Xeikon Hopes European Soccer Results Kick-Start U.S. Ticket PrintingJoos N.V., a printer based in Turnhout, Belgium printed 1.2 million on-demand tickets for the Euro 2000 soccer tournament that ended last month when France triumphed over Italy.
Xeikon, which manufactures the digital color press used in the project, calls the experience -- its first in events ticket sales -- a success, as the results met the predictions it made at the start of the tournament.
The Chicago-based firm's DCP 320 D press and its software applications, according to Joos, were instrumental in the success of the print run. But a Xeikon spokesman also said his company was looking forward to taking part in on-demand business with U.S. events marketers after helping Joos meet the needs unique to the European soccer tournament.
Euro 2000 pits one country against another and has had an unfortunate tradition of nationalistically inspired violence between fans that has sometimes ended in deaths. For this reason, the system put together by the two firms for printing the tickets had as much to do with security as it did with marketing.
People who ordered Euro 2000 tickets were required to give their home address. That information was then converted into database files according to each fan's nationality. The transaction system was constructed to only allow German fans, for example, to buy tickets in the pre-allocated Germany cheering section.
Additionally, each ticket had a barcode unique to the purchaser's name, making certain that, with proper stadium procedures, only one consumer could use the ticket. The barcode feature also better ensured that scalpers would not sell tickets to people of other nations, which would promote mixed ethnic seating and the potential of mayhem.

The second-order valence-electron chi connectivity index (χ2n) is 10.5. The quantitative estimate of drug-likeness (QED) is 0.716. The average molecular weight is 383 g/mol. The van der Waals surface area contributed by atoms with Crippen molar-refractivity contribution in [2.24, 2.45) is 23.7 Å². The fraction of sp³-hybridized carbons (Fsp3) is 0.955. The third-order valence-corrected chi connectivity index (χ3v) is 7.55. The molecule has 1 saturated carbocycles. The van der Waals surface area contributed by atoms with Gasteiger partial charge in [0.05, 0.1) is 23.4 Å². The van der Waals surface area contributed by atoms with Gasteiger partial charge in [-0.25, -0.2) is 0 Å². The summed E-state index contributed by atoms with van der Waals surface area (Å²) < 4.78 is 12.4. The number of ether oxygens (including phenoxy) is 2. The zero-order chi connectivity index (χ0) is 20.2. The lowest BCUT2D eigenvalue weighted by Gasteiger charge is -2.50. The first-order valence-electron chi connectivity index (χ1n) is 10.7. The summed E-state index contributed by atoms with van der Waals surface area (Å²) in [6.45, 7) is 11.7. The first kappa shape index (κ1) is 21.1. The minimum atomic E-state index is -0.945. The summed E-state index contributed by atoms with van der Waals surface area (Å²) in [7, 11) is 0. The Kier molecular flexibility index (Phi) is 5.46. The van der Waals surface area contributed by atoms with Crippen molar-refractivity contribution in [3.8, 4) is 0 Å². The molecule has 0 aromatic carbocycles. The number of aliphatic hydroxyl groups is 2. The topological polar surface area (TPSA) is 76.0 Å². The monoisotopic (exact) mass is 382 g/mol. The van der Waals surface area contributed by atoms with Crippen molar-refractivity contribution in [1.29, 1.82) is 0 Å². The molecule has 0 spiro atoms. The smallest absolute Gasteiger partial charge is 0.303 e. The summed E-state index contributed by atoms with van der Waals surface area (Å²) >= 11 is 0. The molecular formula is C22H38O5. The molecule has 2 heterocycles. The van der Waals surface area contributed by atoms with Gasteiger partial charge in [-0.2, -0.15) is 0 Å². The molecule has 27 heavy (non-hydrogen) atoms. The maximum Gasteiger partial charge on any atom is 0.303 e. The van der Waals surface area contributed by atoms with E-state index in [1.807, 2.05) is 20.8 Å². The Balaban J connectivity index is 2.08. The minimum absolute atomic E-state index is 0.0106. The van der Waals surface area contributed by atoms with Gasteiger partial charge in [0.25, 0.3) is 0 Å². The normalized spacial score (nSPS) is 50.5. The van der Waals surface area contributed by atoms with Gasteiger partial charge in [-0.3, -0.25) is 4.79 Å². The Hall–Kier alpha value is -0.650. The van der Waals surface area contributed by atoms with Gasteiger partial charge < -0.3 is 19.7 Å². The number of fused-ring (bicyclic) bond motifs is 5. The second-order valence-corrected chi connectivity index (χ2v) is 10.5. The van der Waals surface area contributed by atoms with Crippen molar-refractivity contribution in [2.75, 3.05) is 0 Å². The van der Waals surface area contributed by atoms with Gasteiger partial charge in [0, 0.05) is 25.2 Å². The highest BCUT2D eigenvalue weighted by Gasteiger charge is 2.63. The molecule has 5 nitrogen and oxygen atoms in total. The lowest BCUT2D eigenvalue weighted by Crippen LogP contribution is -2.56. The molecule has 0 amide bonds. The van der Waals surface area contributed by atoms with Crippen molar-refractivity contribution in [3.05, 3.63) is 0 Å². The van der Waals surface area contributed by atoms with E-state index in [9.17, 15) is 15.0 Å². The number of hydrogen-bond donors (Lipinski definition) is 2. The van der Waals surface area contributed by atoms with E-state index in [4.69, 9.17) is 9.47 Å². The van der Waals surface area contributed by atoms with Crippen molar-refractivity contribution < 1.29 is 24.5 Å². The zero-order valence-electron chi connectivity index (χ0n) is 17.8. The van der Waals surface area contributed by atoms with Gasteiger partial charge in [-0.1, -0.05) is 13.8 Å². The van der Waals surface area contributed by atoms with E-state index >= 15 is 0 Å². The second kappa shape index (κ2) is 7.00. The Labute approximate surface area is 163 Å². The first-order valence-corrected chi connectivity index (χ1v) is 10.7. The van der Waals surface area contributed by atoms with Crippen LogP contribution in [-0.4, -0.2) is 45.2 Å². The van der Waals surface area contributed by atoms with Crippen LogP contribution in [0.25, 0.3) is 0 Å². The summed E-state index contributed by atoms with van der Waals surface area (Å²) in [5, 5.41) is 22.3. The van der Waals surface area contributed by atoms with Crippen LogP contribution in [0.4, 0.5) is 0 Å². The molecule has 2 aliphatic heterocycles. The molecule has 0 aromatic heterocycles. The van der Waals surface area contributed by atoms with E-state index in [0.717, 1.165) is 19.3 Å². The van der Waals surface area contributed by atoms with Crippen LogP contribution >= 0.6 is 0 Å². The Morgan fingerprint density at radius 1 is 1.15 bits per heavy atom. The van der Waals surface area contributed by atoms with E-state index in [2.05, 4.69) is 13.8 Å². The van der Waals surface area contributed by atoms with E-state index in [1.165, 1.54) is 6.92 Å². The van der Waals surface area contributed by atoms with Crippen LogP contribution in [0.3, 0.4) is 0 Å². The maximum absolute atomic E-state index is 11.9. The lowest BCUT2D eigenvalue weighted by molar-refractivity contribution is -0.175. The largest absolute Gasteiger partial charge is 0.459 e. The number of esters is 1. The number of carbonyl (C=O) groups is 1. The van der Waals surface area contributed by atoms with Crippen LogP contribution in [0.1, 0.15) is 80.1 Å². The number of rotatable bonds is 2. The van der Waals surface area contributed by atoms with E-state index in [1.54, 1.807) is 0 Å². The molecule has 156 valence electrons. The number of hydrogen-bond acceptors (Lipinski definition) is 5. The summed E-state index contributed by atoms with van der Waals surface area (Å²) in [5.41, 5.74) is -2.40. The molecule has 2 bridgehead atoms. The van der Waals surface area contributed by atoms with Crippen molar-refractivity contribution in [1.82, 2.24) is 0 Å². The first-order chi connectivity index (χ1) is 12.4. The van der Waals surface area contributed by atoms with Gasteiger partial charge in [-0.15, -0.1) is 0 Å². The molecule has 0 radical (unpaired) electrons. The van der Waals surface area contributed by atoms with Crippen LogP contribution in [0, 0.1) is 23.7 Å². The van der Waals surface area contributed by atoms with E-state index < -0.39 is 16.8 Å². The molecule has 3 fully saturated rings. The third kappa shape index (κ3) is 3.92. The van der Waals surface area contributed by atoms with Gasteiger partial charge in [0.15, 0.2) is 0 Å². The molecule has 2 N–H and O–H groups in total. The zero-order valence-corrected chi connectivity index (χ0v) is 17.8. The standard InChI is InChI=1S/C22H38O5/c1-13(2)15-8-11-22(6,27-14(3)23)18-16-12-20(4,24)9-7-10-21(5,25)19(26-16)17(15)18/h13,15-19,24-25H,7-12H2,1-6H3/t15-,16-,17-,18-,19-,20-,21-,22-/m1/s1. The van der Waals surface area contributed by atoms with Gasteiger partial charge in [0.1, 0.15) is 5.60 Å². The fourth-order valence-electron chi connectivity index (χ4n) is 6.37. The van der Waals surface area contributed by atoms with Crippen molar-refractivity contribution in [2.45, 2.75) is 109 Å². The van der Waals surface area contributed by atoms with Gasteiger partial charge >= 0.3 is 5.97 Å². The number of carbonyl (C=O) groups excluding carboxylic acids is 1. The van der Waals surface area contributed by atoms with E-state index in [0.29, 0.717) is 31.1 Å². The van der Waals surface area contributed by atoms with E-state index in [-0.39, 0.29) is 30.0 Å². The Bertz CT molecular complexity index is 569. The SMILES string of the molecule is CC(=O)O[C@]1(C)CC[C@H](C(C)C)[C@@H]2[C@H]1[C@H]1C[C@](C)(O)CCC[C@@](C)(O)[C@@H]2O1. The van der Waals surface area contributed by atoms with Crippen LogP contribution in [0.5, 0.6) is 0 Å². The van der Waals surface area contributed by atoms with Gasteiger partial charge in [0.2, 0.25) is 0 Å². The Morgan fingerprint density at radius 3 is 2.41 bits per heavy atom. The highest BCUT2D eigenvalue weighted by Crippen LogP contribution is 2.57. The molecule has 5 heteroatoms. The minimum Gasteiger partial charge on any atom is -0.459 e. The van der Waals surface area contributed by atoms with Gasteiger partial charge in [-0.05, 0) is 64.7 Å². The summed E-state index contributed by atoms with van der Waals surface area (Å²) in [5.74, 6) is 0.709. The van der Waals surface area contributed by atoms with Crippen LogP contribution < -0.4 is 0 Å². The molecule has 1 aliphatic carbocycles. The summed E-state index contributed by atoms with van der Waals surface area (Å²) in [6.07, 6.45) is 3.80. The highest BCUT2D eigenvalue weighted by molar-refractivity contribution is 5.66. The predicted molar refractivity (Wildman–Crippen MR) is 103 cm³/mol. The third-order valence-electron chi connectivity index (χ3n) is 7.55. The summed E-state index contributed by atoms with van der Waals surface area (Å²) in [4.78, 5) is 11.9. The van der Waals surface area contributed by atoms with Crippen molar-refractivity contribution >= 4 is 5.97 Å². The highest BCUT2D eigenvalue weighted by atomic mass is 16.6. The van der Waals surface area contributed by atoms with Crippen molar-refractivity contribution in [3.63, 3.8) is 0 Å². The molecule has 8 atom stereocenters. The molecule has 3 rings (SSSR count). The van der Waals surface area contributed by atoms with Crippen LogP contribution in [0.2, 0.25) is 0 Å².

To prevent stray tickets from escaping the production room, Xeikon cut and bound the tickets into covers directly from the roll. The company also embedded images into the ticket paper to make counterfeiting more difficult.
"Security is a big issue with football ticket printing; a lot of money can be lost on forgeries," said Marco Stam, ticketing operations manager for Euro 2000.
On the marketing side of things, the database used in the project had to consider that much of the design of each ticket depended on the game locations and the teams involved, as the tournament was played in eight different European cities. The full-color tickets brandished photos of the appropriate stadium as well as logos of the varying corporations sponsoring the events.
The different nationalities of the fans also affected the look of the ticket. French fans, for instance, received tickets designed with France's team colors and logos.
Now that Xeikon has Euro 2000 under its belt, it plans to market its experience in this area to American sports and entertainment firms that could benefit from the potential for ad placement and affinity marketing in ticket production.
"[Xeikon] does feel like there are major marketing opportunities here in adding value to high-profile events," said James Krouse, spokesman at Xeikon. "They want to take it past the plain, black-and-white sort of ticket with just the seat number on it and make the tickets more as souvenirs. Also, the situation here would allow more focus to be on marketing rather than security."
Krouse said markets for on-demand printing have developed more slowly and less diversely in the United States than in Europe, even though the technology continually becomes more sophisticated and is available everywhere.
"A lot of marketers/printers have watched from the sideline to see how a lot of developments pan out before they get on the field, so to speak," he said. "And some marketers don't even know what capabilities on-demand printing offers them."